Top New Years Resolutions

Have you made any New Years Resolutions? According to two University of Scranton studies done ten years apart, two of the top New Years Resolutions are to lose weight and eat healthier. The study also found that those who made New Years Resolutions were 10 times more successful at changing their behavior in the short run than those who wanted to change their behavior but didn’t actually making a resolution. The bad news was that only a week into the New Year, 50% had already given up and by the end of January, that number had risen to 83%.

Unfortunately, only 8% of people are successful in achieving these types of New Years Resolutions on their own.

The reality is that it takes approximately 66 days to create a new habit (Lally et al, 2010). That’s more than 2 months. Having the professional support of a Registered Dietitian during this critical time can make all the difference!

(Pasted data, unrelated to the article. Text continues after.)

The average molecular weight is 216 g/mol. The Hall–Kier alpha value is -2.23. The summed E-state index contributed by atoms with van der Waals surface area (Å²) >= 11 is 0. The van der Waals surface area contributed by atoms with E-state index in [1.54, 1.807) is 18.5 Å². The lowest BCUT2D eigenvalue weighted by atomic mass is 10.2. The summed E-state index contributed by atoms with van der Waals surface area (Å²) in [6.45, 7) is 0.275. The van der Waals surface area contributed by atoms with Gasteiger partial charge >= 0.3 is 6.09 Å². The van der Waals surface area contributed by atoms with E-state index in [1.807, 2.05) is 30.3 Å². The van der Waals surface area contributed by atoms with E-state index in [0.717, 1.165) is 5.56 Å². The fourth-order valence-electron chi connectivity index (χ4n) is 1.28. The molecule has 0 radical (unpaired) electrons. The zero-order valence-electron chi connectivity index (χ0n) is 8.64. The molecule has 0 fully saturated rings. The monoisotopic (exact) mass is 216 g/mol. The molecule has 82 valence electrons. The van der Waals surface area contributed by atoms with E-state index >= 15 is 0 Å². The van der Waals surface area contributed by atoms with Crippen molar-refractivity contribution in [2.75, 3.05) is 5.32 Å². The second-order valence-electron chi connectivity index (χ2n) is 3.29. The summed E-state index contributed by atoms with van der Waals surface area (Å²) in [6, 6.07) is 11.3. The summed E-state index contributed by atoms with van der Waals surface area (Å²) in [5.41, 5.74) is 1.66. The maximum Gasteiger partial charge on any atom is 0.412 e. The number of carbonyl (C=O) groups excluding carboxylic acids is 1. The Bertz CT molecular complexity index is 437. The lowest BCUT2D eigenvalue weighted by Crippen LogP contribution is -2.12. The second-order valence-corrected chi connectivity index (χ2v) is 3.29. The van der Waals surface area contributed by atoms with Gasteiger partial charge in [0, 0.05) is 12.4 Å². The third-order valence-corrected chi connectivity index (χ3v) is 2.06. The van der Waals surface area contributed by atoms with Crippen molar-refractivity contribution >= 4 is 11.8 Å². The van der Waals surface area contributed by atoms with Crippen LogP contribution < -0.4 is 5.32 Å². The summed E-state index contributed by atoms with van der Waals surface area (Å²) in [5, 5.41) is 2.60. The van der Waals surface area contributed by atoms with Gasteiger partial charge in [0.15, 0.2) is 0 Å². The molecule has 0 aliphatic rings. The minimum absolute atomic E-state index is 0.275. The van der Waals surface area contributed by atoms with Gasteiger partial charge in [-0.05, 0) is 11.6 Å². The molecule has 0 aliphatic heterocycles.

Like many of my clients, you have probably lost weight before — perhaps by cutting portion sizes, going to the gym or eating ‘low fat’. You dutifully ate rabbit food, cottage cheese and skimmed milk and while the weight came off, you were probably hungry, grumpy and cold, but determinedly you pressed on. Or maybe you didn’t.

What if I told you there’s a much better, and easier way to lose weight and as importantly, bring blood sugar levels and blood pressure levels down and lower high triglycerides?

There is.

I not only teach it, I am doing it.

If you want 2018 to be the year you achieve your weight loss and health goals, then let’s do this together.

Please send me a note using the “Contact Me” form on this web page to find out more.

All the best of health and happiness to you and yours in 2018!

Joy


References

Lally, P., van Jaarsveld, C. H. M., Potts, H. W. W. and Wardle, J. (2010), How are habits formed: Modelling habit formation in the real world. Eur. J. Soc. Psychol., 40: 998–1009.

Norcross, JC et al, Auld lang syne: success predictors, change processes, and self-reported outcomes of New Year’s resolvers and nonresolvers. J Clin Psychol. 2002 Apr;58(4):397-405

New Year’s Resolutions for 2013 – Changeology, Dr. John C. Norcross

Share this